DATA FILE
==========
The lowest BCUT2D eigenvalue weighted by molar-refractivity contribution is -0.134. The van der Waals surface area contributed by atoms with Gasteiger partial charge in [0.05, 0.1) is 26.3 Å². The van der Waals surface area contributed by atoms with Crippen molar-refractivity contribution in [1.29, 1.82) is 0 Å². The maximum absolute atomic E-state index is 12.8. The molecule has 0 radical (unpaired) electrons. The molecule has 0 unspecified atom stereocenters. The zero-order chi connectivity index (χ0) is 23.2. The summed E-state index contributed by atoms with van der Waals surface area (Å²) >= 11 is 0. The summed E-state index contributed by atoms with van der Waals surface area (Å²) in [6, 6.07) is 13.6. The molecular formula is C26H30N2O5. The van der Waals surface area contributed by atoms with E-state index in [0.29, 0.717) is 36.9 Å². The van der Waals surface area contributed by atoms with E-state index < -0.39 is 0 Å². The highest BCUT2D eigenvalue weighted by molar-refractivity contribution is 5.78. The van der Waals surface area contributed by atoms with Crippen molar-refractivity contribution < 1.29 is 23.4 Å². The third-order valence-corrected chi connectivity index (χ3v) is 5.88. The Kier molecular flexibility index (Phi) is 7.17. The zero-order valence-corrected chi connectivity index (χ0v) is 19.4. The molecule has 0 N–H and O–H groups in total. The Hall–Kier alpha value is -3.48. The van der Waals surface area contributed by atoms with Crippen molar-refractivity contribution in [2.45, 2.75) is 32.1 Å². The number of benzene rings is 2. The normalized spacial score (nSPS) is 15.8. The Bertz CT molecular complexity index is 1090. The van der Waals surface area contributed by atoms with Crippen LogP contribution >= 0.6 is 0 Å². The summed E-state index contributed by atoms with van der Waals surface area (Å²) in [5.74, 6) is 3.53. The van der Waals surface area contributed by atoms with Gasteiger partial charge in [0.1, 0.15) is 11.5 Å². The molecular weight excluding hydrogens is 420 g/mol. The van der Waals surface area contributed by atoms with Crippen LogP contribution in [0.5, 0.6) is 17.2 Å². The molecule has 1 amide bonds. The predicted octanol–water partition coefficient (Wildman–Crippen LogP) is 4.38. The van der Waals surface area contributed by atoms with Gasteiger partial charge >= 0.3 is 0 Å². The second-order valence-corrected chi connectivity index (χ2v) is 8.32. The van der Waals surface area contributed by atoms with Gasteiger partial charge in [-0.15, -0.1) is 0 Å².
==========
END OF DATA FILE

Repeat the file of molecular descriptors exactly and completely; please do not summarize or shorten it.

The lowest BCUT2D eigenvalue weighted by molar-refractivity contribution is -0.134. The van der Waals surface area contributed by atoms with Gasteiger partial charge in [0.05, 0.1) is 26.3 Å². The van der Waals surface area contributed by atoms with Crippen molar-refractivity contribution in [1.29, 1.82) is 0 Å². The maximum absolute atomic E-state index is 12.8. The molecule has 0 radical (unpaired) electrons. The molecule has 0 unspecified atom stereocenters. The zero-order chi connectivity index (χ0) is 23.2. The summed E-state index contributed by atoms with van der Waals surface area (Å²) >= 11 is 0. The summed E-state index contributed by atoms with van der Waals surface area (Å²) in [6, 6.07) is 13.6. The molecular formula is C26H30N2O5. The van der Waals surface area contributed by atoms with E-state index in [0.29, 0.717) is 36.9 Å². The van der Waals surface area contributed by atoms with E-state index < -0.39 is 0 Å². The highest BCUT2D eigenvalue weighted by molar-refractivity contribution is 5.78. The van der Waals surface area contributed by atoms with Crippen molar-refractivity contribution < 1.29 is 23.4 Å². The third-order valence-corrected chi connectivity index (χ3v) is 5.88. The Kier molecular flexibility index (Phi) is 7.17. The zero-order valence-corrected chi connectivity index (χ0v) is 19.4. The molecule has 0 N–H and O–H groups in total. The Hall–Kier alpha value is -3.48. The van der Waals surface area contributed by atoms with Crippen molar-refractivity contribution in [2.45, 2.75) is 32.1 Å². The number of benzene rings is 2. The normalized spacial score (nSPS) is 15.8. The Bertz CT molecular complexity index is 1090. The van der Waals surface area contributed by atoms with Crippen LogP contribution >= 0.6 is 0 Å². The summed E-state index contributed by atoms with van der Waals surface area (Å²) in [5.74, 6) is 3.53. The van der Waals surface area contributed by atoms with Gasteiger partial charge in [0.1, 0.15) is 11.5 Å². The molecular weight excluding hydrogens is 420 g/mol. The van der Waals surface area contributed by atoms with Crippen LogP contribution in [0.5, 0.6) is 17.2 Å². The molecule has 1 amide bonds. The predicted octanol–water partition coefficient (Wildman–Crippen LogP) is 4.38. The van der Waals surface area contributed by atoms with Gasteiger partial charge >= 0.3 is 0 Å². The second-order valence-corrected chi connectivity index (χ2v) is 8.32. The van der Waals surface area contributed by atoms with Gasteiger partial charge in [-0.15, -0.1) is 0 Å².